Author: Brad Boney
Narrator: Charlie David
Publisher: Dreamspinner Press
Cover Artist: L C Chase
Story Rating: 5 of 5 Stars
Narration Rating: 5 of 5 Stars
Overall Rating: 5 of 5 Stars
Release Date: 10/13/2013
Length: 06 hours 33 minutes
Genre: M/M Romance
Ben Walsh is well on his way to becoming one of Manhattan’s top litigators, with a gorgeous boyfriend and friends on the A-list. His life is perfect until he gets a phone call that brings it all crashing down: a car accident takes his parents, and now he must return to Austin to raise three teenage brothers he barely knows.
During the funeral, Ben meets Travis Atwood, the redneck neighbor with a huge heart. Their relationship initially runs hot and cold, from contentious to flirtatious, but when the weight of responsibility starts wearing on Ben, he turns to Travis, and the pressure shapes their friendship into something that feels a lot like love. Ben thinks he’s found a way to have his old life, his new life, and Travis too, but love isn’t always easy. Will he learn to recognize that sometimes the worst thing imaginable can lead him to the place he was meant to be?
With the many hundreds of books I read it can be difficult to remember the small nuances of stories and the reasons that got them added to my favourite or definite re-reads shelf. I first read The Nothingness of Ben at the end of 2012 and gave it 5 stars. Sadly I didn’t write a review for it at that time so I can’t compare my thoughts then to how I feel about it now but let me tell you it’s still a clear and worthy 5 Star read for me. Brad Boney certainly knows how to weave a tale and drag you in. He brings you flawed characters and emotional circumstances, he plays on your heartstrings and he makes his men work hard for their HEA.
This story starts out sad but don’t let that deter you. Four boys are left without their parents a week before Christmas. Three of those boys still live at home and are quite a cohesive unit able to offer each support and comfort. The eldest brother Ben left home as soon as he could and has carved out a pretty good life for himself in Manhattan. He has good friends, a relatively new boyfriend and is a well-respected litigator at a top legal firm. His biggest concern is about what he should get his boyfriend for Christmas – until he gets that phone call that pulls him back to Texas and his whole life suddenly shifts direction.
The story doesn’t really dwell on the death of the Walsh boy’s parents. The much trickier stuff comes once they are buried. Ben hasn’t been around for his brother’s much over the years and is a virtual stranger, a man they don’t hold a lot of faith in and have difficulty trusting. The options for the family are stark – either Ben steps up or the boys get split up and sent off to live with other relatives. It’s a tense time for all concerned but when Ben agrees to stay and alters the course of his life to keep his family together they take the first step towards healing.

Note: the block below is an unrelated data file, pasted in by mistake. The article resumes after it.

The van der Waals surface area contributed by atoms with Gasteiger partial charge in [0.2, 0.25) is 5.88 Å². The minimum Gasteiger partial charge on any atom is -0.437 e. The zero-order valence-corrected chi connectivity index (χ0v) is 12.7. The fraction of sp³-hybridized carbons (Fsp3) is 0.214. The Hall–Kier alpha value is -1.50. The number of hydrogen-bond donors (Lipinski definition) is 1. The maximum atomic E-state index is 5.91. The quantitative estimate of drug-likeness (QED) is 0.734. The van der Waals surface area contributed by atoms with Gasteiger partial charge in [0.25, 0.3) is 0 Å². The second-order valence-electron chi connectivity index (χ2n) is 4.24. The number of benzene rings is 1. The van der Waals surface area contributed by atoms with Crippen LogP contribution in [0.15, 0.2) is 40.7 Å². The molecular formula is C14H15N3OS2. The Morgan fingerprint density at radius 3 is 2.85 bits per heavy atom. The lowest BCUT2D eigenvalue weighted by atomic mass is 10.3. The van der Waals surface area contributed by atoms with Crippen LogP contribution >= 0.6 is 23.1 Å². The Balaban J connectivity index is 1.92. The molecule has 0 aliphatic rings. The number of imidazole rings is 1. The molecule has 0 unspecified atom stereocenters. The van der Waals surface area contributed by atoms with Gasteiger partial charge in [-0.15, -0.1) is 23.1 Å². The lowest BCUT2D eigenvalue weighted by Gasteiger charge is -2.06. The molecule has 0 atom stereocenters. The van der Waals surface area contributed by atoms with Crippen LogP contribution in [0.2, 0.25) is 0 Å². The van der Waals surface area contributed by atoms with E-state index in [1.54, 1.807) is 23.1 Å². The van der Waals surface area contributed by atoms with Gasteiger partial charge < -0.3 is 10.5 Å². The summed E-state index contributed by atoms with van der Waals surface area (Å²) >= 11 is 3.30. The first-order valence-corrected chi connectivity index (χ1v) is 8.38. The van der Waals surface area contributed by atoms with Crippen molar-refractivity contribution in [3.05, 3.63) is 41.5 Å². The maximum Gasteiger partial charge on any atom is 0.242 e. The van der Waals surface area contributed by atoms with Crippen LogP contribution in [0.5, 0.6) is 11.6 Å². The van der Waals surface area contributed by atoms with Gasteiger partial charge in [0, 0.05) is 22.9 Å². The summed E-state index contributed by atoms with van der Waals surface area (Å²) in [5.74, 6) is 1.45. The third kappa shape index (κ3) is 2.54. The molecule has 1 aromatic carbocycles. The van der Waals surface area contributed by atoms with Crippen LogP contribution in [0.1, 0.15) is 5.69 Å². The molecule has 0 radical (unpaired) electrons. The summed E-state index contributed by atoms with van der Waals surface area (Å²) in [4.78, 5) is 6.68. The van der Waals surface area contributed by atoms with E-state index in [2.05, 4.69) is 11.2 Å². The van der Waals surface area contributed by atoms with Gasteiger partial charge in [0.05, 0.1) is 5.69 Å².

Travis Atwood is a neighbour who the Walsh family have kind of adopted but Ben only meets for the first time at the funeral. At first he doesn’t understand his familiarity with his brothers, especially the youngest Cade, but it doesn’t take him long to realise the man is a bonus in his life when things between himself and the boys are still so awkward and Travis becomes the voice of reason and explanation in the Walsh household.
Ben has absolutely no idea what to do with 3 teenage boys which I think is why his struggles felt so real. He also doesn’t know what to do with his huge crush on Travis, who for the record is straight, but when things start coming together between them it again feels real and is totally believable as a strong GFY storyline. Initially Ben would give anything to merge his old and new life together and it isn’t until all the boys have an unsuccessful trip to Manhattan with thoughts of moving there permanently that Ben seems to find his comfort zone and accepts that his life has changed and possibly for the better.
This story is so much more than a romance. Even when Ben and Travis sort themselves out – and boy do they make that difficult – the story remains about five men and not just the two of them.
I really enjoyed the narration on this one. An already perfect story was made just a little more perfect by the great narration skills of Charlie David!
This review is based on a copy purchased by the reviewer independent of any review copies offered.
I have a number of paperbacks, most of which are signed, to giveaway. Over the between now (11 Mar 2017) and 31 Mar 2017, every comment on the blog (this post and all other new posts), will be entered to win 1 of these paperbacks. There are also some misc swag items, so there will be a few packs of these to give away as well.
Thank you so much for your support over the last 4 years. Prism will be closing its doors on 1 April 2017. All content will remain available, but no new content will appear after 31 Mar 2017. As such all request forms have been turned off. Again Thank you,
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